Read the full statement here.
On 26 August 2020, Nathaniel Julius died in hospital after he was allegedly shot and wounded by police officials at Eldorado Park. Nathaniel was a 16-year-old boy living with disability. According to Nathaniel’s family, he failed to respond to questions from the police officials because of his disability and was consequently shot. The community of Eldorado Park have taken to the streets to demand justice. The police have responded with violence, further escalating tensions.
Nathaniel’s death is one too many. Since 2012, police in South Africa have killed a person each day on average. This is a direct consequence of the State’s failure to rein in the misuse and excessive use of force by the police. On 16 August 2020, we commemorated the 8th anniversary of the Marikana massacre in which police killed 37 miners. Each year since Marikana, victims, their families and our broader society have paid the cost in more deaths caused by police action, in millions of Rands paid in civil proceedings against the state, and with a police force that continues to act with impunity.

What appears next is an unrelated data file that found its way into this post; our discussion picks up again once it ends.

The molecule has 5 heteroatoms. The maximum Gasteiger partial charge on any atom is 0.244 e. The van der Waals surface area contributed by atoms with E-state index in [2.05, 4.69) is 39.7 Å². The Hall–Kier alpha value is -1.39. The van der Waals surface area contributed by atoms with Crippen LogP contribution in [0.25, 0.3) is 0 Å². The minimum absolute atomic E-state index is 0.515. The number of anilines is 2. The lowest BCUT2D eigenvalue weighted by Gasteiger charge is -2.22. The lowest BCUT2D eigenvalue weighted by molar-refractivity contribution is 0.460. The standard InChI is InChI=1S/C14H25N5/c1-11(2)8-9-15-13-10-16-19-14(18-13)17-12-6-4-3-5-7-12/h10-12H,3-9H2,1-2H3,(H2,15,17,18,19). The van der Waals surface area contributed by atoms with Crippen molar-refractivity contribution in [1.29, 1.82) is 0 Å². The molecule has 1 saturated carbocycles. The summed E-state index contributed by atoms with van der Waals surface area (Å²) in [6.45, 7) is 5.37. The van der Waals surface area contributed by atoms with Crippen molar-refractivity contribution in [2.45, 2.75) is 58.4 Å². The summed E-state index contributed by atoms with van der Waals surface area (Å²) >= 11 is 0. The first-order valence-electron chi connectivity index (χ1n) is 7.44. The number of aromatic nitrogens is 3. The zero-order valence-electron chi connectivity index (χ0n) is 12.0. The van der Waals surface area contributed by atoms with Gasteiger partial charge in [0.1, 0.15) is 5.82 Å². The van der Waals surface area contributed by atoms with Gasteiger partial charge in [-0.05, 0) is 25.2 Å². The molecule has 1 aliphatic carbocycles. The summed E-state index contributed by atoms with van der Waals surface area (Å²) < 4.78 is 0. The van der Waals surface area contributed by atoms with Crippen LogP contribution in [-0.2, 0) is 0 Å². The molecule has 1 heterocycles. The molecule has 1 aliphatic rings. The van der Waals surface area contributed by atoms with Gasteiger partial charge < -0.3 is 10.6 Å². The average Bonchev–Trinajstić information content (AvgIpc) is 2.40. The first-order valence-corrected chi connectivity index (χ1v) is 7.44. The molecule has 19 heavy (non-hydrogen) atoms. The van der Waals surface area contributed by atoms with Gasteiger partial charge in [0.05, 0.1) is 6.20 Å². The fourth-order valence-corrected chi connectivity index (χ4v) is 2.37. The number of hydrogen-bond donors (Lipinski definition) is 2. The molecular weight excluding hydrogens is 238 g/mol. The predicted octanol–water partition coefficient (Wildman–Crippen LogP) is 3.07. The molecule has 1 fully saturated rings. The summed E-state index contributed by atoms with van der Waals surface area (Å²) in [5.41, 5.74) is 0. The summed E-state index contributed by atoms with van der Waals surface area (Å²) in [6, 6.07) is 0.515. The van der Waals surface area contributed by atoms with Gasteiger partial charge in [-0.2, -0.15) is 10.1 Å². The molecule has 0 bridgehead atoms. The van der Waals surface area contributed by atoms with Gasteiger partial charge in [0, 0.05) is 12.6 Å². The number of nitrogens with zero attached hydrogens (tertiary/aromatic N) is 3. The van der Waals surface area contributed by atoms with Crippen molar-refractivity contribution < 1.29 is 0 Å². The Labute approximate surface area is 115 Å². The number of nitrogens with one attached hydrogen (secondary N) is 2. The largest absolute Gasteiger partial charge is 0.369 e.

During the COVID-19 lockdown, we have witnessed violence from all security force actors. The South African Police Service, metropolitan police departments, the South African National Defence Force, private security actors and other law enforcement agencies have demonstrated a propensity for violence even in a public health crisis: a crisis that has disproportionately impacted poor and marginalised communities and a moment which has highlighted the inadequacies of policing across the world. This excessive use of force has demonstrated the lack of critical skills in communication and de-escalation which are essential for policing that is rooted by the tenets of our Constitution.
The continued use of inappropriate and deadly force by police officials since the Marikana massacre has also highlighted the police officials’ consistent blatant disrespect for the law and their lack of will to uphold their constitutional obligation to protect members of the public.
We call on the government to urgently address the continued police brutality in South Africa and to begin by holding responsible officers accountable. Failure to do so will continue to breed mistrust amongst members of the public and will continue to erode the legitimacy of officials and government more broadly.
We extend our deepest condolences to the Julius family, the community of Eldorado and all victims police violence. We demand that government address this crisis as a matter of urgency.